Migrating to the cloud isn’t as simple as signing up for a SaaS application or deploying applications on a cloud infrastructure or platform; there are other factors at play. And the move to cloud shows no signs of slowing, with Gartner predicting the worldwide public cloud services market to grow 17.3 percent in 2019. Getting cloud deployments right is more critical than ever.
As organizations shift more to the cloud, it means they will increasingly rely on networks and infrastructure they don’t own and directly manage. Yet, this infrastructure is just as critical to consume and deliver the applications and services as when it was in the data center. Being able to explore these networks to identify choke points and routing issues in advance helps to inform better network investment and configuration decisions. It is essential for a successful cloud deployment as well as ensuring an optimized environment on an ongoing basis.
There are six key network considerations IT managers should take into account before shifting to the cloud.
Baseline Performance Before Deployment
Getting a baseline measure of network performance when moving to the cloud, first and foremost, requires adopting a different set of data points than organizations have typically used in the past. The move to IaaS, SaaS—or any cloud service for that matter—means organizations are beholden to those providers as well as third-party service provider networks through which the application or service traffic traverses.
Prior to cloud adoption, the network was essentially under an organization’s control. And it’s not that networks are necessarily less complex, it’s just that network teams had access to all the network data like packets, flows and device level information to monitor performance and security. And when issues arose, teams had the ability to troubleshoot and triage problems. Traditional monitoring approaches worked in a world where the network was managed and contained and boundaries were known. However, these data sources are no longer available for monitoring the performance of the cloud network, where devices can’t be directly instrumented or polled. Visibility into cloud and third-party networks can only come from data sources such as synthetic and end user monitoring. These techniques can provide quality of experience metrics that network teams can rely upon to test configurations and baseline performance before moving to the cloud.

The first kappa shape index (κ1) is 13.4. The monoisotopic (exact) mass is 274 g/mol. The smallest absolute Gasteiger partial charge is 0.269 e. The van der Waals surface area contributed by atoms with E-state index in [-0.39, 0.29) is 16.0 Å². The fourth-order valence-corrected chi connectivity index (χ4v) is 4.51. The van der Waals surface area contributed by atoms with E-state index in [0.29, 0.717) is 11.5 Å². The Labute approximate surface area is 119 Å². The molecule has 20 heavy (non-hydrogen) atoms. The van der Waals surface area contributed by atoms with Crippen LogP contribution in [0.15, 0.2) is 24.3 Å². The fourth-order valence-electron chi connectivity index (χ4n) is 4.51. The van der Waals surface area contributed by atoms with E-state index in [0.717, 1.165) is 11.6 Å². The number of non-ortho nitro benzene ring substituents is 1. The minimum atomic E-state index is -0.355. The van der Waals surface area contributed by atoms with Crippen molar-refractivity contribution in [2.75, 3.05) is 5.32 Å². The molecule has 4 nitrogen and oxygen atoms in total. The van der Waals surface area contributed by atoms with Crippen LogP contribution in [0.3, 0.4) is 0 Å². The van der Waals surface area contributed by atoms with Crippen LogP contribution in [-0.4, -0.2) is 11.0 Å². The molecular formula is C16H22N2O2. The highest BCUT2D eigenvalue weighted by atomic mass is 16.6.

See and Understand Bottlenecks in your Infrastructure
It’s very possible that, based on existing configurations and routing policies, certain offices and sites are not optimized to consume applications or services over the internet. For example, a branch office in India may have issues accessing Salesforce because of transcontinental latency and a bandwidth constrained MPLS circuit. Similarly, a branch in Austin may have better and more reliable access to applications being served from El Paso rather than San Antonio.
But how do you know what the ideal configurations are before deploying? Time to have a look at your new data sources. The first in your arsenal is actually derived from a technique you may already be familiar with for monitoring application experience in terms of page load and user transaction timings. Synthetic monitoring can be used to gain insight into infrastructure and network performance as well as your application. What’s great about synthetic monitoring is that it works in cloud environments and across the internet in addition to your data center for in-depth information about how each portion of the network is performing.